Iriomote, the Wild Island in the East China Sea
Iriomote, located in Okinawa Prefecture in southern Japan, is 90% covered in forests and mangroves, making it a natural paradise.
The second largest island in the Sakishima archipelago in Okinawa Prefecture, Iriomote has remained in a state of wilderness. Not easy to access, as it can only be reached by an approximately one-hour-long boat ride from the neighbouring island of Ishigaki, Iriomote is also known for its lush vegetation. Ninety percent of its surface area is covered by mangroves, dense forests, and small mountains.
The area has been hardly altered by human hands for two reasons in particular: Iriomote was a hotbed of malaria until the end of the Second World War, and it lies in the path of typhoons that strike Japan in late summer. This island, located just 200 km from Taiwan, which makes it one of Japan’s southernmost islands, has only 2000 inhabitants.
One of the most preserved environments in the country
Served almost exclusively by one road that snakes along a large part of the coast (apart from the south-west of the island, which can only be accessed by boat), Iriomote is mainly to be visited on foot, with hikes through the forest, or by boat, to discover the mangroves. Finally, like all the Okinawa islands, Iriomote is surrounded by a coral reef that will delight scuba diving enthusiasts.
Iriomote is also known for the iriomote yamaneko, a wild cat endemic to the island, which was classed as a national natural monument in 1972 by the Ministry of the Environment. This isn’t the only island in Okinawa Prefecture to have conserved its environment; its neighbour Taketomi, which can only be navigated by car, also seems to have been frozen in time.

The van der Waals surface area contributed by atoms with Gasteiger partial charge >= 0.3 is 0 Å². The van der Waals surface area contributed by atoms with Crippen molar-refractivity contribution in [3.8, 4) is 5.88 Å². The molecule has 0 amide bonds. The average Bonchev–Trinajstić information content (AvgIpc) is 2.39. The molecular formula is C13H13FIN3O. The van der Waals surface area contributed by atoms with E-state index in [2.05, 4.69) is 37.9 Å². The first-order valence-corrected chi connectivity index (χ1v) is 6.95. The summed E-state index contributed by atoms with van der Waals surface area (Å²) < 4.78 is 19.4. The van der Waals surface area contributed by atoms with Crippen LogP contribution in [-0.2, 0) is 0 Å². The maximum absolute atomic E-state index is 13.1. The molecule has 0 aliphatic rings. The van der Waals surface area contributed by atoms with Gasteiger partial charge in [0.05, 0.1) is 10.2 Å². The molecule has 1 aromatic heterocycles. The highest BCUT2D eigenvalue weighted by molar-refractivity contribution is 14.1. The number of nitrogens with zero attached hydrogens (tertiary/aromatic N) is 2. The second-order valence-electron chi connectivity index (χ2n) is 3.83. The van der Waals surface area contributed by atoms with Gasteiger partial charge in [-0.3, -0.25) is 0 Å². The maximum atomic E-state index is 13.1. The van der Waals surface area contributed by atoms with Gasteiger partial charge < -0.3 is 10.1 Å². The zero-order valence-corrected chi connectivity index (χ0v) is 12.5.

Iriomote can be accessed by boat from Ishigaki Island, which has its own airport.
The Taboo-Breaking Erotica of Toshio Saeki
The master of the 1970s Japanese avant-garde reimagined his most iconic artworks for a limited box set with silkscreen artist Fumie Taniyama.
The Surreal World of Icelandic Twins
The series ‘Eagle and Raven’ by photographer Ariko Inaoka allows its audience to spend seven summers in the daily lives of two sisters.
Colour Photos of Yakuza Tattoos from the Meiji Period
19th-century photographs have captured the usually hidden tattoos that covered the bodies of the members of Japanese organised crime gangs.
‘The Tokyoiter’, a Double Homage
This collective offers illustrators the chance to represent the Japanese capital by adapting the style of covers from ‘The New Yorker’.
Book and Bed, a Sleepover in a Library
In this hotel designed to resemble a reading room with walls lined with books, visitors have the rare opportunity to stay the night.